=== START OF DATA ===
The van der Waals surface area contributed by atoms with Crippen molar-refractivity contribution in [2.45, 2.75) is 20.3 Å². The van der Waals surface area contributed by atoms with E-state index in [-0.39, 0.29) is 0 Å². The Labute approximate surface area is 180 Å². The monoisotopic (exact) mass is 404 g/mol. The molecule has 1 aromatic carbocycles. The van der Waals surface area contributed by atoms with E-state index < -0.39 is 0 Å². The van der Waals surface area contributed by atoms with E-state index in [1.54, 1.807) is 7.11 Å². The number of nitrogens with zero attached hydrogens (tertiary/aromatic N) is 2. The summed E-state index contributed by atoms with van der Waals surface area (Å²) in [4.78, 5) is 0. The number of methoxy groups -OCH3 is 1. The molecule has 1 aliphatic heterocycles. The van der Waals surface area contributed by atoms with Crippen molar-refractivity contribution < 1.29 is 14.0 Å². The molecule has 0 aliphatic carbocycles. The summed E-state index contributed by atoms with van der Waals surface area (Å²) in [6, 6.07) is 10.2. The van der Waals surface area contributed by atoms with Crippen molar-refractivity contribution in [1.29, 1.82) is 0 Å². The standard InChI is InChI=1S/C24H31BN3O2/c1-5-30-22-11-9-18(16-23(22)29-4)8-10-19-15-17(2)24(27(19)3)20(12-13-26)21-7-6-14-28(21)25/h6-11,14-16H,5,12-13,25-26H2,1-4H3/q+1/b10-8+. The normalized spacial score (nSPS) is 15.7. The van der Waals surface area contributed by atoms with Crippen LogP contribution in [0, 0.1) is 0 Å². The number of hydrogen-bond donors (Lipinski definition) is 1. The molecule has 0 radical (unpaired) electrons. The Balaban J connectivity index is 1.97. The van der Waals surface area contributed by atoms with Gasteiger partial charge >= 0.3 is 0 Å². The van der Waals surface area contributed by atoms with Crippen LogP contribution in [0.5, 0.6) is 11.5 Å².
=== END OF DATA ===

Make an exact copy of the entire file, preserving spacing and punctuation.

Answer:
The van der Waals surface area contributed by atoms with Crippen molar-refractivity contribution in [2.45, 2.75) is 20.3 Å². The van der Waals surface area contributed by atoms with E-state index in [-0.39, 0.29) is 0 Å². The Labute approximate surface area is 180 Å². The monoisotopic (exact) mass is 404 g/mol. The molecule has 1 aromatic carbocycles. The van der Waals surface area contributed by atoms with E-state index < -0.39 is 0 Å². The van der Waals surface area contributed by atoms with E-state index in [1.54, 1.807) is 7.11 Å². The number of nitrogens with zero attached hydrogens (tertiary/aromatic N) is 2. The summed E-state index contributed by atoms with van der Waals surface area (Å²) in [4.78, 5) is 0. The number of methoxy groups -OCH3 is 1. The molecule has 1 aliphatic heterocycles. The van der Waals surface area contributed by atoms with Crippen molar-refractivity contribution < 1.29 is 14.0 Å². The molecule has 0 aliphatic carbocycles. The summed E-state index contributed by atoms with van der Waals surface area (Å²) in [6, 6.07) is 10.2. The van der Waals surface area contributed by atoms with Crippen molar-refractivity contribution in [1.29, 1.82) is 0 Å². The standard InChI is InChI=1S/C24H31BN3O2/c1-5-30-22-11-9-18(16-23(22)29-4)8-10-19-15-17(2)24(27(19)3)20(12-13-26)21-7-6-14-28(21)25/h6-11,14-16H,5,12-13,25-26H2,1-4H3/q+1/b10-8+. The normalized spacial score (nSPS) is 15.7. The van der Waals surface area contributed by atoms with Crippen LogP contribution in [0, 0.1) is 0 Å². The number of hydrogen-bond donors (Lipinski definition) is 1. The molecule has 0 radical (unpaired) electrons. The Balaban J connectivity index is 1.97. The van der Waals surface area contributed by atoms with Gasteiger partial charge >= 0.3 is 0 Å². The van der Waals surface area contributed by atoms with Crippen LogP contribution in [0.5, 0.6) is 11.5 Å².